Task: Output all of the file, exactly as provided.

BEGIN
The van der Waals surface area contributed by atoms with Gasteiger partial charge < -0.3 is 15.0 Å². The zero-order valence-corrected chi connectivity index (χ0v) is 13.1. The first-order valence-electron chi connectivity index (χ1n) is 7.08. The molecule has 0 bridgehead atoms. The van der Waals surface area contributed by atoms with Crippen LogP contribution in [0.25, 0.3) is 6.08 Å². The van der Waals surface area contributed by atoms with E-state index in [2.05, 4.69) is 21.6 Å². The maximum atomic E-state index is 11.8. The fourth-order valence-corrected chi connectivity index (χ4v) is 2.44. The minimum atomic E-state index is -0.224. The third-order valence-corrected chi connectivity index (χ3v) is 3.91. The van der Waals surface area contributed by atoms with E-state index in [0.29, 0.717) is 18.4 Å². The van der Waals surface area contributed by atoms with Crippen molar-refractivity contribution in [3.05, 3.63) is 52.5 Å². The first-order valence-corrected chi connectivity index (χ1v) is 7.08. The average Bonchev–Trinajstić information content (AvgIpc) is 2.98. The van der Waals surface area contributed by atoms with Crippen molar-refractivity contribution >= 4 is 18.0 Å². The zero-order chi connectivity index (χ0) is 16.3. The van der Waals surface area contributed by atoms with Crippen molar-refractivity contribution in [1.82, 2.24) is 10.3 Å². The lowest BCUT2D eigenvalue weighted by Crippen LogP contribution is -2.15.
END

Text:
The van der Waals surface area contributed by atoms with Gasteiger partial charge < -0.3 is 15.0 Å². The zero-order valence-corrected chi connectivity index (χ0v) is 13.1. The first-order valence-electron chi connectivity index (χ1n) is 7.08. The molecule has 0 bridgehead atoms. The van der Waals surface area contributed by atoms with Crippen LogP contribution in [0.25, 0.3) is 6.08 Å². The van der Waals surface area contributed by atoms with E-state index in [2.05, 4.69) is 21.6 Å². The maximum atomic E-state index is 11.8. The fourth-order valence-corrected chi connectivity index (χ4v) is 2.44. The minimum atomic E-state index is -0.224. The third-order valence-corrected chi connectivity index (χ3v) is 3.91. The van der Waals surface area contributed by atoms with E-state index in [0.29, 0.717) is 18.4 Å². The van der Waals surface area contributed by atoms with Crippen molar-refractivity contribution in [3.05, 3.63) is 52.5 Å². The first-order valence-corrected chi connectivity index (χ1v) is 7.08. The average Bonchev–Trinajstić information content (AvgIpc) is 2.98. The van der Waals surface area contributed by atoms with Crippen molar-refractivity contribution >= 4 is 18.0 Å². The zero-order chi connectivity index (χ0) is 16.3. The van der Waals surface area contributed by atoms with Crippen molar-refractivity contribution in [1.82, 2.24) is 10.3 Å². The lowest BCUT2D eigenvalue weighted by Crippen LogP contribution is -2.15.